Established as a partnership in global health, the Global Fund works closely with a wide diversity of partners –implementing governments, donors, civil society, international development organizations, the private sector and communities living with and affected by the diseases. This partnership model actively supports country-owned approaches that develop and implement effective, evidence-based programs to respond to AIDS, tuberculosis and malaria.
Announcement - 27 January 2015
Global Fund Applauds GAVI’s Replenishment
Announcement - 26 January 2015
Global Fund Welcomes Appointment of Eric Goosby
Announcement - 23 January 2015
Jennifer Goosen Appointed as Head of Donor Relations
News Release - 14 January 2015
Swaziland Aims for Malaria Elimination
Announcement - 12 January 2015
South African HIV Program on Rights of Sex Workers
Turning the Tide Against HIV and Tuberculosis: Global Fund Investment Guidance for Eastern Europe and Central Asia
29 January 2015
Global Fund News Flash
16 January 2015
15 January 2015
A Disease with No Respect for Borders
25 April 2013
Begun in 2007, World Malaria Day is an opportunity to reflect on the fight against this killer disease. Because while many countries have made significant progress, the fact is that malaria still kills more than 650,000 people every year, most of them children under five.
Malaria was once endemic in 178 countries around the world, including such climates as Italy and the southern United States. The discovery of the insecticidal properties of DDT and systematic elimination campaigns reduced that number to 99 countries – now only 50 percent of the world's population lives in malaria-endemic areas, down from 70 percent.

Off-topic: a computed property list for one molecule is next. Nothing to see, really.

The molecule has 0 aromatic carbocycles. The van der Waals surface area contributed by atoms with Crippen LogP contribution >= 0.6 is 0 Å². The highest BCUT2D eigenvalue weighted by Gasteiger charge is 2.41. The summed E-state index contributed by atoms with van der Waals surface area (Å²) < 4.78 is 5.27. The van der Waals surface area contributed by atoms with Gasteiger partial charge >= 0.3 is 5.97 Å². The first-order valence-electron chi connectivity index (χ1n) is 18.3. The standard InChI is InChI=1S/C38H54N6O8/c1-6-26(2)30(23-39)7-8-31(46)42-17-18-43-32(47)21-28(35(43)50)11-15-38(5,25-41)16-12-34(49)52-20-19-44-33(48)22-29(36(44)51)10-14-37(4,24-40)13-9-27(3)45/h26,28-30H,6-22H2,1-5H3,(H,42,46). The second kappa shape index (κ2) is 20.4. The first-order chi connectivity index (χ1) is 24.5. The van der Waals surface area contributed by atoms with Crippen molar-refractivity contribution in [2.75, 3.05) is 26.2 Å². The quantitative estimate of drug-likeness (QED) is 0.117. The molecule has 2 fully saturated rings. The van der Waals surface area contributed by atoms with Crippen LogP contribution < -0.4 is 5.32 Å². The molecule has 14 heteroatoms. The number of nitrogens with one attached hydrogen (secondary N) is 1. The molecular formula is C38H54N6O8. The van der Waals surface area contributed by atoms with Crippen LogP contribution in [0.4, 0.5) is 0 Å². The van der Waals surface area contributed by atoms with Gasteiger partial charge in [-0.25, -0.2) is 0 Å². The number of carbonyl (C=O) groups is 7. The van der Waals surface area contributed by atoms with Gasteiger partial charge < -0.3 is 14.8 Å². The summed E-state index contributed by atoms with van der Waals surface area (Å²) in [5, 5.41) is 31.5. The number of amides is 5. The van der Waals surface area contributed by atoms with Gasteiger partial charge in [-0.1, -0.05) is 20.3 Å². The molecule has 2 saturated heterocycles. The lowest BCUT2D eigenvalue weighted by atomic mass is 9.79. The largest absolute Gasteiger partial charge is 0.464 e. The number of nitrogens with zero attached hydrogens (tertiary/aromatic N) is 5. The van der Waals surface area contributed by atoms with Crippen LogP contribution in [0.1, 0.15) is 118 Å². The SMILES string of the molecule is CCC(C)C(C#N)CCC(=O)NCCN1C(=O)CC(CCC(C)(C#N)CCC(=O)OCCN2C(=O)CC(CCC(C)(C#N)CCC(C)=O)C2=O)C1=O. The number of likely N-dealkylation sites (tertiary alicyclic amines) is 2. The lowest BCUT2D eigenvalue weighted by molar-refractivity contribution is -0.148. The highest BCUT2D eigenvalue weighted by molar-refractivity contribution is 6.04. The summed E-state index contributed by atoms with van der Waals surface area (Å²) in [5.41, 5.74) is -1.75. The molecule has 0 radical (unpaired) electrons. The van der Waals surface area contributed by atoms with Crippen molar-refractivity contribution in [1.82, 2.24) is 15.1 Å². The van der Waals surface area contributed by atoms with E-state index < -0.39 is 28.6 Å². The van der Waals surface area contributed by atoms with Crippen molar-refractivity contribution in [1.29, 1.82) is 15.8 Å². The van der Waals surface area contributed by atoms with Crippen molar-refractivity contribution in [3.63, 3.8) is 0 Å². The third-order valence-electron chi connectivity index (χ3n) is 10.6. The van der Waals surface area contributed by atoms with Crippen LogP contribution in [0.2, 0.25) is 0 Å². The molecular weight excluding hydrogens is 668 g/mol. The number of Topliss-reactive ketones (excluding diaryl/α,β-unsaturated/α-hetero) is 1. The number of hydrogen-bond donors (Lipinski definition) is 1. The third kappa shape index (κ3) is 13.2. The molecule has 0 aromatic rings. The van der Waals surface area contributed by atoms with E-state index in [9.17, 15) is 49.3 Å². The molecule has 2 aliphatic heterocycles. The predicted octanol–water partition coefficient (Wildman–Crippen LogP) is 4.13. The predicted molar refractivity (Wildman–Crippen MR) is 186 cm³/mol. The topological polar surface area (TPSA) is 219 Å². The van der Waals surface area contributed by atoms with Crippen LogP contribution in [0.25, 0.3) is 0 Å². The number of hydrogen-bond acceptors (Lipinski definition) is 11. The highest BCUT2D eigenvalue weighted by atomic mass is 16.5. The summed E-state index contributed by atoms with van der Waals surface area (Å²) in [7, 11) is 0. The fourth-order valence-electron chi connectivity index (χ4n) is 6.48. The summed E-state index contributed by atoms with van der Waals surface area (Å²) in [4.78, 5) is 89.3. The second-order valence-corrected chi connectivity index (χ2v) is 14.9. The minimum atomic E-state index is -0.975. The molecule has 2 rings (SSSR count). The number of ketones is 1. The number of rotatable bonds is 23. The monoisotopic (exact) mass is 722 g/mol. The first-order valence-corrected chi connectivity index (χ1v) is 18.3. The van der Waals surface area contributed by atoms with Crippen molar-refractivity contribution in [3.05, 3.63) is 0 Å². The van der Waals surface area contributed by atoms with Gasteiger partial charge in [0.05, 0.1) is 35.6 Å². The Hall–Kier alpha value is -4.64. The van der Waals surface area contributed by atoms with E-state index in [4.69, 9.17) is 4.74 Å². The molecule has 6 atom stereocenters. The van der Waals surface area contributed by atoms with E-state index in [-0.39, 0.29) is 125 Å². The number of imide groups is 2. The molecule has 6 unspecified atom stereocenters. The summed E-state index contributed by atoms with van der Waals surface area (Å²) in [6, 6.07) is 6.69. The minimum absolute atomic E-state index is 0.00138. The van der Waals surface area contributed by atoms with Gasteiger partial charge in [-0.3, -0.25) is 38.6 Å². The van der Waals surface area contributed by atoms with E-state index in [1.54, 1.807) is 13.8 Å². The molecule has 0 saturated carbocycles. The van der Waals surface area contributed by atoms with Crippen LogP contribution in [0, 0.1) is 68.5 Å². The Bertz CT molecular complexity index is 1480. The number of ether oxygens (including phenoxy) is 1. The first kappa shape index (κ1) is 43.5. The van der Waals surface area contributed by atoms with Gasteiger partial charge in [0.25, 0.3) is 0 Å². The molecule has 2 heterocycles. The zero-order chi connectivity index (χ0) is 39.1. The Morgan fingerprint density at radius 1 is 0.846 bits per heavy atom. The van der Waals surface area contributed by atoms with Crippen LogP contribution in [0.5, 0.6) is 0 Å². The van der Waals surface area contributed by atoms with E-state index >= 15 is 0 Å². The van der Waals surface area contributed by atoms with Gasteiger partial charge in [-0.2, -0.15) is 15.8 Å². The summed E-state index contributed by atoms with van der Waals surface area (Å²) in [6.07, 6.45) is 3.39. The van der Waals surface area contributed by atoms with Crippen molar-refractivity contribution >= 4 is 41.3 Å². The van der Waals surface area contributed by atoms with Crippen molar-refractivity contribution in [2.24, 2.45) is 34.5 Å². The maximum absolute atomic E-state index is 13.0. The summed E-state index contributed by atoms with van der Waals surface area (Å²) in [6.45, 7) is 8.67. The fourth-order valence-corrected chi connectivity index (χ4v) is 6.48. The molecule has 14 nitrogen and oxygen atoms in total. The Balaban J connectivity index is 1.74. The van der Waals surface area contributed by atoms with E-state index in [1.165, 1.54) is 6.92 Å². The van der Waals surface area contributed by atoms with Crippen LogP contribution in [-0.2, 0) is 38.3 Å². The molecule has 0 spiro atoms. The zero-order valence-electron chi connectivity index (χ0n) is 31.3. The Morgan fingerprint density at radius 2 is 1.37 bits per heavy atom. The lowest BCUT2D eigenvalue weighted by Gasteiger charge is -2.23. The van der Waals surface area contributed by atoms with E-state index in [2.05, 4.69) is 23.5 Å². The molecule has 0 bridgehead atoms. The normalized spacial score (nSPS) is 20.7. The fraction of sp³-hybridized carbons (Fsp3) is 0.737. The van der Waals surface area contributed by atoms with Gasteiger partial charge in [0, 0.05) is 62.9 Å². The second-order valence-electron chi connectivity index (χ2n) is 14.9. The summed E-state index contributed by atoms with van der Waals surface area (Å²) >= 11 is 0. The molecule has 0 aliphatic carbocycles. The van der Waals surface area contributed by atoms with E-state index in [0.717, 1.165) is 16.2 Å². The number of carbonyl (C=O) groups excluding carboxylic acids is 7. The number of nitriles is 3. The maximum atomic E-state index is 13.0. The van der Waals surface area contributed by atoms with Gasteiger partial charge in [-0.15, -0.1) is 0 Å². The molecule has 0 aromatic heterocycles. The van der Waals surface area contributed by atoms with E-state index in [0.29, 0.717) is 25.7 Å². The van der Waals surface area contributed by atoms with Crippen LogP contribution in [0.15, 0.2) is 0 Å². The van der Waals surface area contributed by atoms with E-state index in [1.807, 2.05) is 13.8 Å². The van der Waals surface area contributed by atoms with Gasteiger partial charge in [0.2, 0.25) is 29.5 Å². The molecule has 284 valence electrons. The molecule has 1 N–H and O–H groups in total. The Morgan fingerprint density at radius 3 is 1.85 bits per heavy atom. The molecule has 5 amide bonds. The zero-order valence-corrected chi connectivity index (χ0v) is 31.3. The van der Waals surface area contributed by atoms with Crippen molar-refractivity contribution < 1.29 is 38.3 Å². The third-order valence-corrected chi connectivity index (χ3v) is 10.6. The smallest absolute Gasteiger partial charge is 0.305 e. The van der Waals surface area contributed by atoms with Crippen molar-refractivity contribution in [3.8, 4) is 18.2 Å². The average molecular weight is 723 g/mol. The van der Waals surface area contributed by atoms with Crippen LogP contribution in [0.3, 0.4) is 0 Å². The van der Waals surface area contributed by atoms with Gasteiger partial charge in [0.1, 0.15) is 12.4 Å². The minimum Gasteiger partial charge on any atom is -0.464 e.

But in that 50 percent, one child dies every minute from malaria.
A mosquito bite can kill. That simple fact destroys lives, tears asunder communities, and costs the African continent alone more than US$ 12 billion in lost productivity each year. That simple fact, however, has also spurred innovation, generated tremendous amounts of financing, and led to the development of many successful programs on the ground.
New and highly effective medications – artemisinin-based combination therapies, or ACTs – have been widely introduced. Insecticides have been developed which can be used to impregnate nets which then not only protect the sleeper but also kill the mosquitoes they come in contact with.
But perhaps the most important innovation comes in the form of a simple blood test. These rapid diagnostic tests, which are inexpensive, easy to use, and very accurate, allow health care providers in even the remotest locations to quickly determine whether a high fever is in fact malaria. A misdiagnosis can lead to the administration of the wrong medicine which in turn can provoke drug resistance – a looming threat, and one which is already a major concern in several countries in South East Asia.
Financing for the fight against malaria has increased more than tenfold – from US$ 100 million in 2000 to US$ 1.84 billion in 2012. Since 2002, the Global Fund has approved grants to 97 countries for a total of US$ 6.5 billion.
In the last ten years, much progress has been made, thanks to work of countries, the Global Fund, and partners. Where once only 3 percent of households in sub-Saharan Africa owned an insecticide-treated net to prevent malaria, by 2012 that number had risen to 53 percent, and Global Fund-supported programs have distributed 310 million nets in sub-Saharan Africa and the rest of the world.
While there is progress – globally, mortality rates linked to malaria have dropped 26 percent since 2000 and several countries are moving to the elimination phase – the situation remains alarming and there is no room for complacency. It has already been seen in certain countries that when malaria control programs weaken, the disease resurges rapidly. Resistance to both insecticides and artemisinin is increasing. And for the moment there are no new treatments ready to come on line.
A net, a pin prick blood test, and a three-day course of pills – that's all that it takes to prevent and/or treat malaria. To save a life. The world cannot afford not to sustain and even increase the resources devoted to the fight against the pandemic, to defeat this killer once and for all.
2 Million Homes Reached: Kenyans Fight Malaria with Indoor Residual Spraying.
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